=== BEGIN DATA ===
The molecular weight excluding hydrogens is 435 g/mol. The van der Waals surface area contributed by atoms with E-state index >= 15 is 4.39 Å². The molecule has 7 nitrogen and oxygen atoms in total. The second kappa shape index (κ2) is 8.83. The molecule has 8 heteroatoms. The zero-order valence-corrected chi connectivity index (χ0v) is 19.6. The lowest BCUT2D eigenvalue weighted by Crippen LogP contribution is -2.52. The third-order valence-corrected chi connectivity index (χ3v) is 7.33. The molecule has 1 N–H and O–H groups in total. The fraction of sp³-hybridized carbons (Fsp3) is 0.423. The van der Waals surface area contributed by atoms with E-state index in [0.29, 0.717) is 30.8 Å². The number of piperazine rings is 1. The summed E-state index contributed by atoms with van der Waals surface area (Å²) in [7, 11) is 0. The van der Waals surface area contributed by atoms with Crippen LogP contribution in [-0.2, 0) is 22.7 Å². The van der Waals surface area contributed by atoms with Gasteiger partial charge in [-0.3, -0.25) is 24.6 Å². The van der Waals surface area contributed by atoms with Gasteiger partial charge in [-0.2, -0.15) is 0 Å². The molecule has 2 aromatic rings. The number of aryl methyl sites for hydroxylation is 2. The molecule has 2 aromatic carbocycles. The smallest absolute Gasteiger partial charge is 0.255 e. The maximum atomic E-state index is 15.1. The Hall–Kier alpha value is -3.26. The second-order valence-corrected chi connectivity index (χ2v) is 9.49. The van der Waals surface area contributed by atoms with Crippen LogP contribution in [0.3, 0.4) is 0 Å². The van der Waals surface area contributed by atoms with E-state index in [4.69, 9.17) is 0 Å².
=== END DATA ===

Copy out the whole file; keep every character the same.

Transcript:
The molecular weight excluding hydrogens is 435 g/mol. The van der Waals surface area contributed by atoms with E-state index >= 15 is 4.39 Å². The molecule has 7 nitrogen and oxygen atoms in total. The second kappa shape index (κ2) is 8.83. The molecule has 8 heteroatoms. The zero-order valence-corrected chi connectivity index (χ0v) is 19.6. The lowest BCUT2D eigenvalue weighted by Crippen LogP contribution is -2.52. The third-order valence-corrected chi connectivity index (χ3v) is 7.33. The molecule has 1 N–H and O–H groups in total. The fraction of sp³-hybridized carbons (Fsp3) is 0.423. The van der Waals surface area contributed by atoms with E-state index in [0.29, 0.717) is 30.8 Å². The number of piperazine rings is 1. The summed E-state index contributed by atoms with van der Waals surface area (Å²) in [7, 11) is 0. The van der Waals surface area contributed by atoms with Crippen LogP contribution in [-0.2, 0) is 22.7 Å². The van der Waals surface area contributed by atoms with Gasteiger partial charge in [-0.3, -0.25) is 24.6 Å². The van der Waals surface area contributed by atoms with Gasteiger partial charge in [-0.2, -0.15) is 0 Å². The molecule has 2 aromatic rings. The number of aryl methyl sites for hydroxylation is 2. The molecule has 2 aromatic carbocycles. The smallest absolute Gasteiger partial charge is 0.255 e. The maximum atomic E-state index is 15.1. The Hall–Kier alpha value is -3.26. The second-order valence-corrected chi connectivity index (χ2v) is 9.49. The van der Waals surface area contributed by atoms with Crippen LogP contribution in [0.3, 0.4) is 0 Å². The van der Waals surface area contributed by atoms with E-state index in [4.69, 9.17) is 0 Å².